Greathampstead Someries Manor Luton
Somery coat of arms
Greathampstead Someries Manor was a sub-manor, held of the Manor of Woodcroft. And first appear in 1309 as property of Agnes, wife of Roger de Somery of Dudley Castle, who died in that year and was succeeded by her son John who was, in turn, succeeded by two sisters in 1321 - Joan de Botetourt and Margaret, wife of John de Sutton of Dudley. Margaret inherited Greathampstead Someries and in 1380 trustees conveyed it to her great-grandson, Sir John de Sutton, when he came of age.
Wenlock coat of arms
Nothing further has been found about the manor until 1464 when the manor, for the first time recorded by the name of Greathampstead Someries, was transferred by John Aylesbury to Lord John Wenlock, who changed sides twice during the Wars of the Roses and was killed for his second treachery during the Battle of Tewkesbury in 1471. His estates were forfeited to the Crown and were given to Thomas Rotherham, then Bishop of Lincoln and later Archbishop of York. The archbishop died in 1500 and his Luton estates passed to his brother John, who died in 1504 and was succeeded by his young son Thomas who died in 1565. His Luton property went to his son George and, on his death in 1600, to his son Sir John Rotherham.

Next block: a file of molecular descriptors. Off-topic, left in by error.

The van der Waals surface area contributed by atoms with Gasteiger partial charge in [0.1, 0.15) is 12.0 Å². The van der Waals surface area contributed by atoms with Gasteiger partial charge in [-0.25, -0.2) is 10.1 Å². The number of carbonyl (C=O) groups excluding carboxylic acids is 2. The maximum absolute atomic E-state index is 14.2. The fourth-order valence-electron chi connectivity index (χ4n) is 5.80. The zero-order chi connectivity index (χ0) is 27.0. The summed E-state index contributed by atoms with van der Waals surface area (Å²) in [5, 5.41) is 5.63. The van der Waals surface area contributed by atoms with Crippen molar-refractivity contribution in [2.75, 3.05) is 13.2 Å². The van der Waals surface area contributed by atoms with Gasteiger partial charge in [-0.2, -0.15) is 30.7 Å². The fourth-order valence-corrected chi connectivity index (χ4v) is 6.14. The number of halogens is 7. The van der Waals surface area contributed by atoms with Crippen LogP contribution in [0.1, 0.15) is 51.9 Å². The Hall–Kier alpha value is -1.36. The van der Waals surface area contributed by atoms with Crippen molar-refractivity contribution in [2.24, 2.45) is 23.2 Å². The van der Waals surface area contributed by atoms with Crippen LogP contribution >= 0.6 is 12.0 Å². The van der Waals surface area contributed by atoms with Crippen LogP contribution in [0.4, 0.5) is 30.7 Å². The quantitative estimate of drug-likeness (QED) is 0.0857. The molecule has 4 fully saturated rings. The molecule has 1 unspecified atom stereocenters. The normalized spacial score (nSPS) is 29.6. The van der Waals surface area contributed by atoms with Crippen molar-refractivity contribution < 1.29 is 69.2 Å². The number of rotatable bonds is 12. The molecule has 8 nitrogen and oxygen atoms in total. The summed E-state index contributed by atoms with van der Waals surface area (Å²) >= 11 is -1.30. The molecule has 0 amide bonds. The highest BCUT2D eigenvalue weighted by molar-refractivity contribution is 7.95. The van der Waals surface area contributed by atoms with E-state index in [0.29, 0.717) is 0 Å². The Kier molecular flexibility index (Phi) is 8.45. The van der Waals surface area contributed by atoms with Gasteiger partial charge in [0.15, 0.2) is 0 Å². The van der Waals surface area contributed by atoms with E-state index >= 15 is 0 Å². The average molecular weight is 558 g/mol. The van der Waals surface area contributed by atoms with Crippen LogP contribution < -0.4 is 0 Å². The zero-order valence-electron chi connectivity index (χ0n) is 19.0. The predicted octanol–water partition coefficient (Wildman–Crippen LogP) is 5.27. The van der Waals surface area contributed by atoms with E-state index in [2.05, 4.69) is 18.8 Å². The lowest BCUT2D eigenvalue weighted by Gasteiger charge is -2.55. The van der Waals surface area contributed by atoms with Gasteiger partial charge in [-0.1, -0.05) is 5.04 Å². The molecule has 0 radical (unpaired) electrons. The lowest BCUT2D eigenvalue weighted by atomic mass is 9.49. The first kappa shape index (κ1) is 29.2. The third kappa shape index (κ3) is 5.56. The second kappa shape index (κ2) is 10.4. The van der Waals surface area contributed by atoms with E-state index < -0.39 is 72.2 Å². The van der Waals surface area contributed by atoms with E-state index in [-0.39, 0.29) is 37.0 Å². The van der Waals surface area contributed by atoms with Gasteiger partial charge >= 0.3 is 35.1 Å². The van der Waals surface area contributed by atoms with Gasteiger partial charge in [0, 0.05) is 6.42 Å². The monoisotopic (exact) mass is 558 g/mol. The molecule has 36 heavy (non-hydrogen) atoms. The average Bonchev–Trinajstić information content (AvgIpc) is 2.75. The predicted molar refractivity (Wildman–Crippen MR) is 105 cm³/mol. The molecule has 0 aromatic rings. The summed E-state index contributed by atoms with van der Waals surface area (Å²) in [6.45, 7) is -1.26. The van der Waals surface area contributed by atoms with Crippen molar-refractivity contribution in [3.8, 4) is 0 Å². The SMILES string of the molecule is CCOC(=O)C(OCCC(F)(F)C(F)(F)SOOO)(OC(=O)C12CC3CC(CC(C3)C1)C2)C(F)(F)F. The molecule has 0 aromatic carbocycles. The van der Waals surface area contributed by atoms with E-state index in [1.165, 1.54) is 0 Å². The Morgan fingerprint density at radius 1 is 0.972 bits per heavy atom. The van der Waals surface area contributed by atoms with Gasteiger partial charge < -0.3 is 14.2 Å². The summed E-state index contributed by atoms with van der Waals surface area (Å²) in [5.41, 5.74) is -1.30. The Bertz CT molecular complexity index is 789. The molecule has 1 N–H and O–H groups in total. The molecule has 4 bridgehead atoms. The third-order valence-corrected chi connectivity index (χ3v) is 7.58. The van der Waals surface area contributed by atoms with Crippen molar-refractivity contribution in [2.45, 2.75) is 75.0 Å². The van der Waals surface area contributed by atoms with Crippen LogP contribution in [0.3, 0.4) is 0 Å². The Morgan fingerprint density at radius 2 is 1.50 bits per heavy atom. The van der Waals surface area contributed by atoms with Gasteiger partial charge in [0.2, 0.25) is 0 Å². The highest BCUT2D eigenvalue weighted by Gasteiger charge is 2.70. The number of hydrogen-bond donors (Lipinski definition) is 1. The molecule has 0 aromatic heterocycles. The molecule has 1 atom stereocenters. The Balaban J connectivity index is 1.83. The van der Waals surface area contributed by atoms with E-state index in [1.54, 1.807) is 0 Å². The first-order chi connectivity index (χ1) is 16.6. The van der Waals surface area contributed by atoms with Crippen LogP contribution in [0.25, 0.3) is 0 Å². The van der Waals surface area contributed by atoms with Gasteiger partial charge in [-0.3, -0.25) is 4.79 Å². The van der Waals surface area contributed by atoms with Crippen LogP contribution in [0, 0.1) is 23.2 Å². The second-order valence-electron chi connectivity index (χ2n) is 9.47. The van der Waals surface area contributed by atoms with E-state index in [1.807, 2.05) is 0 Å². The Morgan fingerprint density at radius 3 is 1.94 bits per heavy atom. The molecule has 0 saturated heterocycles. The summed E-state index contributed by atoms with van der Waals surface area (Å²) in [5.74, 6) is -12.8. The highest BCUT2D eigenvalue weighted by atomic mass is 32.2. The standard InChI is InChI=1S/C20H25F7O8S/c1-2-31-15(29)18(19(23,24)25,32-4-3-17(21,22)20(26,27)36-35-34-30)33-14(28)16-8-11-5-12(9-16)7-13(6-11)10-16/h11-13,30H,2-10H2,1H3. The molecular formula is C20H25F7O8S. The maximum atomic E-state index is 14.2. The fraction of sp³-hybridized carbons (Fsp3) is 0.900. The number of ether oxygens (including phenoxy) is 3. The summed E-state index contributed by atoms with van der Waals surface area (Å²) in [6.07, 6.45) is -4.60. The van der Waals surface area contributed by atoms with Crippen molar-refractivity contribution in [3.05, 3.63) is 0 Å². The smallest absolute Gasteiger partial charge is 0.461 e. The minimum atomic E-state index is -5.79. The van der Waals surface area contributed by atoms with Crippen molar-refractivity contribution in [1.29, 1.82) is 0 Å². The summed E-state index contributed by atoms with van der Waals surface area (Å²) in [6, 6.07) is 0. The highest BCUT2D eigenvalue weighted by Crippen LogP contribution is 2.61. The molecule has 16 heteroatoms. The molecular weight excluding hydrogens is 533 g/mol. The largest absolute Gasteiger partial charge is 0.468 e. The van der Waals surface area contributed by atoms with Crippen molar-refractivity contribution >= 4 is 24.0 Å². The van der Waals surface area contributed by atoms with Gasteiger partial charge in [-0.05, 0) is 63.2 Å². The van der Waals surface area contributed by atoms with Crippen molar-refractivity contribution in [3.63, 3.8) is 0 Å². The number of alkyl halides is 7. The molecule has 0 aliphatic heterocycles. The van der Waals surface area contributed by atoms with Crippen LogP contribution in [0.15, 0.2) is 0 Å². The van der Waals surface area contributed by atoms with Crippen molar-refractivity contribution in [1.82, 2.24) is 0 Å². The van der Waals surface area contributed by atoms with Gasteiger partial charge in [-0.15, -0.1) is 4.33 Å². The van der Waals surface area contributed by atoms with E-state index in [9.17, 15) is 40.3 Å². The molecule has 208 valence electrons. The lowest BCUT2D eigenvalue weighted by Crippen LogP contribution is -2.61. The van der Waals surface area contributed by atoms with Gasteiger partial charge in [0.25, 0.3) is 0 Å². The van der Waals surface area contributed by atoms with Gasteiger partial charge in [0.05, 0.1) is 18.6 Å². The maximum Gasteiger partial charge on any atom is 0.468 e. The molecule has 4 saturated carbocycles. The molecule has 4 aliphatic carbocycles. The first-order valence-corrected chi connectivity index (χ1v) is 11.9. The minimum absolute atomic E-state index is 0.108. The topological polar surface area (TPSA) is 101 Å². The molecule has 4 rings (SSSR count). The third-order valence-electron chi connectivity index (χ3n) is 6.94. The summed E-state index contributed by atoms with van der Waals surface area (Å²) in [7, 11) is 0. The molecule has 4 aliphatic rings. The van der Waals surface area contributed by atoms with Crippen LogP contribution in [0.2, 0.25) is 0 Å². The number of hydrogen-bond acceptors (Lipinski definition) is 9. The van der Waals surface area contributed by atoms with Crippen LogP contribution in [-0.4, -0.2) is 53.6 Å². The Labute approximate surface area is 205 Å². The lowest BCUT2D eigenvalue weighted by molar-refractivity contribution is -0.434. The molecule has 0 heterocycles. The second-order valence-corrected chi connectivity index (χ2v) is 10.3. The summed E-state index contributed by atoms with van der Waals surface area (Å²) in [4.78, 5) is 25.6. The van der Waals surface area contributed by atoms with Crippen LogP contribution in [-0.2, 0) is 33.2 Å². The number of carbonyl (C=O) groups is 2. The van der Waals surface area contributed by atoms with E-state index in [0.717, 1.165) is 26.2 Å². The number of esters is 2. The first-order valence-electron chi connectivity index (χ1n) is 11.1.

Crawley coat of arms
In 1629 Sir John sold Greathampstead Someries to his son-in-law, Sir Francis Crawley. The Crawley family owned the manor for nearly a century, selling in 1724 to Sir John Napier and it became absorbed into Luton Manor. When Luton Manor was sold in 1763 Someries was called a capital messuage (usually meaning a manor or mansion house) or farm and Someries Farm survived into the 20th century, although the manor was never mentioned again.
Napier coat of arms